IN BRIEF - Washington state’s fishing industry caught in US-China trade war
Tuesday, May 14, 2019
SEATTLE — Much of the Alaskan fishing fleet is based at Fishermen’s Terminal in Seattle.
Like the waves themselves, Washington state’s seafood industry has ridden the economic ups and downs for generations as the prices of fish and crab fluctuate.
When asked about the trade war and counter tariffs between the U.S. and China, people in the fishing industry told KING 5 more about the effects of the Trump admiration’s tariffs on foreign steel and aluminum than the U.S. exports of fish to China.
Miami-based tilapia breeder Spring Genetics and El Salvador’s Acceso Oferta Local – Productos de El Salvador, SA DE CV have signed a distribution agreement to supply Salvadoran tilapia farmers and local organisations with high-quality tilapia fingerlings.
The agreement features the latest and improved genetics from one of the most advanced tilapia breeding programs in the world.
The tilapia strain is marketed under the Spring Tilapia brand has been recognised by tilapia producers in the USA and Latin America. Their stock has been selected for 19 generations on major commercial traits such as fast growth, survivability, disease resistance and fillet yield, and is the only tilapia strain with improved resistance to Streptococcus agalactiae and Streptococcus iniae in their genes.
BIDDEFORD, Maine - A Maine university will play a role as the American representative in a new international aquaculture project funded by the European Union.
The University of New England says it will be a part of the AquaVitae Consortium, which is aimed at speeding up development of sustainable aquaculture in countries along the Atlantic Ocean. The European Union is funding the $8.9 million project through the Horizon 2020 program.
The university is joining 35 other groups on the project. The project is focusing on aquaculture of species that are low on the food chain. The effort has partner groups in places as far apart as Brazil and South Africa.
HÀ N?I - A group of young artists from a social enterprise in Hà N?i have brought new life to tens of thousands of used plastic items and transformed them into impressive artworks which are on display at an ongoing exhibition in the capital.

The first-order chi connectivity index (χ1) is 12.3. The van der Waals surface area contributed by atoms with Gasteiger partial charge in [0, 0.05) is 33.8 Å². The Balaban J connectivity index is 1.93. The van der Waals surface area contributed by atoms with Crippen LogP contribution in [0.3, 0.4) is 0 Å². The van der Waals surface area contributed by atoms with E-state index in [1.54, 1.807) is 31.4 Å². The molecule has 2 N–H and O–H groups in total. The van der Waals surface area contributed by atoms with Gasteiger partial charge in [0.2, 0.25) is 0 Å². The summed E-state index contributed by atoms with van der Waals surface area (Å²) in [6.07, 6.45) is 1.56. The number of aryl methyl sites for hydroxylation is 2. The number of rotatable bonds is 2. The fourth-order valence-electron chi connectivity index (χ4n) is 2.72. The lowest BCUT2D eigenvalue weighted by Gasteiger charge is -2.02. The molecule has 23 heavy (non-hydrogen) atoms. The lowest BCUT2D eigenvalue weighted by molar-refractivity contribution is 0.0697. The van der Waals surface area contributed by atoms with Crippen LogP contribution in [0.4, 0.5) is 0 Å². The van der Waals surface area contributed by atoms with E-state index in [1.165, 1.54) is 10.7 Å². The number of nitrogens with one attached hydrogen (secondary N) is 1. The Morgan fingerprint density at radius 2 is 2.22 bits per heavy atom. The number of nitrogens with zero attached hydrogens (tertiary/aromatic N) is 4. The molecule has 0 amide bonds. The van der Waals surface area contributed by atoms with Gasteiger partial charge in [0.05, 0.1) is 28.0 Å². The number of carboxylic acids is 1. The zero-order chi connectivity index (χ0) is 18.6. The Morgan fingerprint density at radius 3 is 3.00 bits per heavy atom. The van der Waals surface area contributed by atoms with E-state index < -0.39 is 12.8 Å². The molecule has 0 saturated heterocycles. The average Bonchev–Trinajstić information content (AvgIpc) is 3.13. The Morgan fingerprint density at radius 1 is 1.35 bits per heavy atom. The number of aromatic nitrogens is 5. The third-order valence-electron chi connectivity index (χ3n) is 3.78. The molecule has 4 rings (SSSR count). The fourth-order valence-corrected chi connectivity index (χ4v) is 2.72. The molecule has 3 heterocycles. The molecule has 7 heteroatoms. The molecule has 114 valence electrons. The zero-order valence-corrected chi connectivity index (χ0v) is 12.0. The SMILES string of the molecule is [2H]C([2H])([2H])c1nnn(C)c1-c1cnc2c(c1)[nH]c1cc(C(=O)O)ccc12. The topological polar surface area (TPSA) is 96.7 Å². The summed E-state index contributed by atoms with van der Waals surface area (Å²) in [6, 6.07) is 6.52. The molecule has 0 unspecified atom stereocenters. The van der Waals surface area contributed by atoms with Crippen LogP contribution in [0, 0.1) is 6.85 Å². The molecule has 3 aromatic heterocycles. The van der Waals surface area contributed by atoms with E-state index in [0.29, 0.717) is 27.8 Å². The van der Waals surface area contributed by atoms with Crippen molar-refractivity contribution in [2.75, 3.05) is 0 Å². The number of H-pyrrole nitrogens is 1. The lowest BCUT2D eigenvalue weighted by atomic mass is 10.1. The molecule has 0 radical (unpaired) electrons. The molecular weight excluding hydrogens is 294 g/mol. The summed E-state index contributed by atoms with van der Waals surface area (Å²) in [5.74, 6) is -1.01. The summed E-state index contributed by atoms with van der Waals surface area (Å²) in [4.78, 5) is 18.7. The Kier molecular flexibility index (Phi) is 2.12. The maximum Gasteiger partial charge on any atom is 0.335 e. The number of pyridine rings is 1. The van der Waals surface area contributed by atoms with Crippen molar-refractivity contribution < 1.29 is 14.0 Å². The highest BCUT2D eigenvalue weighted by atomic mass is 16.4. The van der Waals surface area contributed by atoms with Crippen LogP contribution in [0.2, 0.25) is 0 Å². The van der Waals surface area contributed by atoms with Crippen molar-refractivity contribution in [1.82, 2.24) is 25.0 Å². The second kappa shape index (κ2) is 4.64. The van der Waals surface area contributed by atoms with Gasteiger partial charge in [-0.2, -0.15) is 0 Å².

Opened to the public at the Vincom Centre for Contemporary Art (VCCA) on Friday, the exhibition Plastic Planet presents a serious message about the environment, especially the harmful effects of plastic garbage.
The highlights of the exhibition are four large installation artworks, including L?c Xoáy (Tornado) – a 4.5m high installation created from thousands of used plastic items.
The estimated value of the contract is EUR 11.9 million and, subject to financing and regulatory approvals in Russia, the project will be completed in the second quarter of 2020, with production starting in 2021.
AKVA group Denmark is a wholly owned subsidiary of Norwegian AKVA group, which has recently expanded its land based division.
The company announced earlier this month that it was opening a new RAS (recirculating aquaculture systems) office in Trondheim.
BRUSSELS - Almost a third of branded food products sold in the European Union have the same or similar packaging, but different contents, according to a report published by the European Commission on Monday.
However, the report did not find that there was a noticeable split between the east and west of the bloc, despite complaints from former communist countries that multinationals sell lower quality food in their markets.
The study into nearly 1,400 samples of 128 different food products in 19 EU countries found that 9% of products had identical and 22% similar package fronts, but different compositions.
AKVA group Denmark A/S, a wholly owned subsidiary of AKVA group ASA, has won a tender for delivery of a new smolt facility in Murmansk, Russia, to Russian Aquaculture Llc. The estimated value is EUR 11,9 million. The final contract is not yet concluded and are amongst others subject to financing and regulatory approvals in Russia.
Last week, this newspaper reported about two studies that have warned that fish populations along Maharashtra’s coast could collapse because of overfishing and killing of juvenile fish.
Research by the Mangrove and Marine Biodiversity Conservation Foundation of Maharashtra says that illegal fishing methods — such as using banned nets — are killing juveniles that have not had a chance to breed. Many of these species are listed as threatened in the International Union for Conservation of Nature’s list.